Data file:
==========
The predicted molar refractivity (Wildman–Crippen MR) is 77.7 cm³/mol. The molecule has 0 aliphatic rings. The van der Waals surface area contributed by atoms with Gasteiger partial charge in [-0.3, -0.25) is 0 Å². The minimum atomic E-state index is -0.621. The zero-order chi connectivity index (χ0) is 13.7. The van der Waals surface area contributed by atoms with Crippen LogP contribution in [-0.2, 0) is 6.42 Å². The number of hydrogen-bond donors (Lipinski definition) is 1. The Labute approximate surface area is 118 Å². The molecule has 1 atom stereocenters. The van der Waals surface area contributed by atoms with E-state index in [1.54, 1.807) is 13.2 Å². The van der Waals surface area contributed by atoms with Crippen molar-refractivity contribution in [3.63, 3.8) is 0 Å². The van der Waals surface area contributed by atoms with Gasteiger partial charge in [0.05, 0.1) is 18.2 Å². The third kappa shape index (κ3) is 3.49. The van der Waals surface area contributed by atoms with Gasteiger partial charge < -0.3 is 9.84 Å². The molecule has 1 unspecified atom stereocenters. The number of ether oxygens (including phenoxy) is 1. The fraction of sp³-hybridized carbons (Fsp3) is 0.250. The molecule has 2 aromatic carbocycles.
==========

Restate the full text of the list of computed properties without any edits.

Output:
The predicted molar refractivity (Wildman–Crippen MR) is 77.7 cm³/mol. The molecule has 0 aliphatic rings. The van der Waals surface area contributed by atoms with Gasteiger partial charge in [-0.3, -0.25) is 0 Å². The minimum atomic E-state index is -0.621. The zero-order chi connectivity index (χ0) is 13.7. The van der Waals surface area contributed by atoms with Crippen LogP contribution in [-0.2, 0) is 6.42 Å². The number of hydrogen-bond donors (Lipinski definition) is 1. The Labute approximate surface area is 118 Å². The molecule has 1 atom stereocenters. The van der Waals surface area contributed by atoms with E-state index in [1.54, 1.807) is 13.2 Å². The van der Waals surface area contributed by atoms with Crippen molar-refractivity contribution in [3.63, 3.8) is 0 Å². The van der Waals surface area contributed by atoms with Gasteiger partial charge in [0.05, 0.1) is 18.2 Å². The third kappa shape index (κ3) is 3.49. The van der Waals surface area contributed by atoms with Gasteiger partial charge < -0.3 is 9.84 Å². The molecule has 1 unspecified atom stereocenters. The number of ether oxygens (including phenoxy) is 1. The fraction of sp³-hybridized carbons (Fsp3) is 0.250. The molecule has 2 aromatic carbocycles.